Hugh G. Willett, Special to the News Sentinel
|Fore Note: Apparently it isn't legal
for a county to offer a reward for arrest and convection. That said, as
a private citizen, I will be more than happy to give $100 toward the
$1,000 reward. I would challenge my fellow commissioners as private
citizens to also consider the same commitment.
Loudon County targets illegal tire dumping
Problem plagues counties across the state
The illegal dumping of hundreds of used tires along Loudon County roads this week is an extreme example of a problem that has plagued counties across the state almost as long as vehicles have been on the roads.
Sometimes it's 40 to 50 tires in one place or even as many as a hundred at a time, said Chris Parks, director of the Loudon County Convenience Center. The 400 tires dumped in three separate areas this week is the largest such incident on record, he said.
The county pays the landfill $1.35 for each tire dumped. In 2015 the county picked up over 200 tires and paid about $2,000 in disposal costs, not counting labor and transportation.
Parks said it took one deputy and four workers from the county road supervisor's office almost a full day to load and transport the tires from this latest incident.
County Mayor Buddy Bradshaw said he wants to see the responsible individual or individuals charged with a felony.
"I told county commission that this is ridiculous," he said.
Although commission voted on Monday to offer a $1,000 reward for information leading to the arrest of those responsible, Bradshaw said he has since been advised by the county attorney that state law prohibits offering the reward.
The Loudon County Sheriff's Office is investigating this week's incident. The fine for illegal dumping is $500. Sheriff Tim Guider said he has discussed with the District Attorney's office the possibility of enhanced charges.
Tennessee Department of Environment and Conservation spokesperson Eric Ward said TDEC enforces illegal tire disposal, which is prevalent across the state. The agency has a criminal investigator who investigates and prosecutes the illegal disposal of tires.
"We also provide grant funding assistance to local governments for the cleanup of legacy illegal tire disposal sites pre-July 1, 2014 that have been identified and prioritized by our environmental field offices across the state. After that time, county governments were tasked with cleaning up the new tire sites. We encourage property owners and residents to take pictures and collect proof if they see someone illegally dumping in Tennessee," Ward said.
State Rep. Jimmy Matlock, R-Loudon, runs a family tire dealership with locations in Loudon, Monroe, Knox and Blount counties. He said he was angry — not just as a resident of Loudon County — but as someone in the tire business.
"I'm frustrated beyond belief. It sheds a bad light on our industry," he said.
Matlock said he has been dealing with the proper disposal of used tires since long before he joined the Legislature.
"It's always been a challenge figuring out what we do with this material," he said.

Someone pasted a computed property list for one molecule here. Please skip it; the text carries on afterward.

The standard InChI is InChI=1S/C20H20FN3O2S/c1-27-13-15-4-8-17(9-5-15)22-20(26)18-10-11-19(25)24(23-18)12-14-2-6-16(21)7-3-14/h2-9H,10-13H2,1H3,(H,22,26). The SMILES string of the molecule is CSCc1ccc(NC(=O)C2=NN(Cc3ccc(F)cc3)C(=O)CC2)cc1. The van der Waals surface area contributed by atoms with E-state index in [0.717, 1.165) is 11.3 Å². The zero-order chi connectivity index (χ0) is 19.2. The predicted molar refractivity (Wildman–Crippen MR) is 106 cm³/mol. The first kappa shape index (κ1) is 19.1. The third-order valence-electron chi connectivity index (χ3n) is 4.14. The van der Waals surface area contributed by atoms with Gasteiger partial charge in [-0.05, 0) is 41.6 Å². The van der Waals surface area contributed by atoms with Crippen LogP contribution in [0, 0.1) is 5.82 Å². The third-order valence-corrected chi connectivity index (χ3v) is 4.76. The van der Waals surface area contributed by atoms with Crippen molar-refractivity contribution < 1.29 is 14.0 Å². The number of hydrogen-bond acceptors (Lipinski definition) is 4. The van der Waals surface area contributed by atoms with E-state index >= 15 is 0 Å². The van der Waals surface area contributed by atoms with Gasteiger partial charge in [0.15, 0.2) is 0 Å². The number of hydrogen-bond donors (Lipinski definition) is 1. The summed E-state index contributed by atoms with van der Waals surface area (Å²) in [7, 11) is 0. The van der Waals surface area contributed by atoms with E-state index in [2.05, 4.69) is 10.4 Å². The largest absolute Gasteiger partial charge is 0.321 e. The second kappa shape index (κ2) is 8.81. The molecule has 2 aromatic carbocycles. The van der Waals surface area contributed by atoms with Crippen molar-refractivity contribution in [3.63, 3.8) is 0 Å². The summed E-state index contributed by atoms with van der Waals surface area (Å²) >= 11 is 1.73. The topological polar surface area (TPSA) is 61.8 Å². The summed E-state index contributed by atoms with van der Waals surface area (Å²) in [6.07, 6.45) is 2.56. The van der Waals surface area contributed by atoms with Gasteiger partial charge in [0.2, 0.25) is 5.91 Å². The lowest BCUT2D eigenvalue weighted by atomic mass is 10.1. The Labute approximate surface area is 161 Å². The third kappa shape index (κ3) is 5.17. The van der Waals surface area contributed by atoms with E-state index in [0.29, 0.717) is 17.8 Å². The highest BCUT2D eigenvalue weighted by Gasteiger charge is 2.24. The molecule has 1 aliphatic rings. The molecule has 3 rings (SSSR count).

Tire dealers are required to keep records of how many tires they sell and are only allowed to dispose of the same number, he said. Tire dealers pay tipping fees at the dump in addition to the per-tire fee, he said. Private individuals are allowed to send only four used tires to the dump at one time.
The efforts to address the problem in Tennessee have resulted in reclaiming 3 million used tires in the past 24 years, Matlock said. He also said he would like to see more competition in the disposal business, which would lower the cost of legal disposal and reduce the incentive to dump illegally.
Counties receive $1 per tire sold in the county from the Department of Revenue to assist the management of tires for beneficial end use per the Solid Waste Management Act of 1991, Ward said.
As recently as last year Matlock was involved in passing new legislation to fund disposal and recycling of old tires. In 2015 the Tennessee Automotive Association partnered with TDEC and the General Assembly to establish the Tire Environmental Act Program.
At the time of the first retail sale in Tennessee of a new motor vehicle that is to be titled and registered in Tennessee, a flat fee based on the number of the vehicle's wheels is assessed. The purpose of the fee is to fund projects creating or supporting beneficial end use for waste tires.
The fee will provide Tennessee with an estimated $1.2 million the first year to be paid to qualified applicants as grants. The program selects and funds projects that result in beneficial end uses for waste tires including recycling and creating products from used tires.
Matlock said that until about 15 years ago used tires were taken to state prisons to be ground into mulch or powder. The material is used as filler in sports fields and on roads, he said. TVA at one time burned the rubber to create energy but ceased due to concerns about the air pollution. The current low cost of oil reduces incentives to recycle rubber, he said.
Most of the tires picked up in Tennessee are taken to a facility near Nashville run by Liberty Tire Recycling.
According to the Pittsburg, PA-based company's website, Liberty has remediated more than 150 dump sites littered with nearly 40 million scrap tires during the past seven years.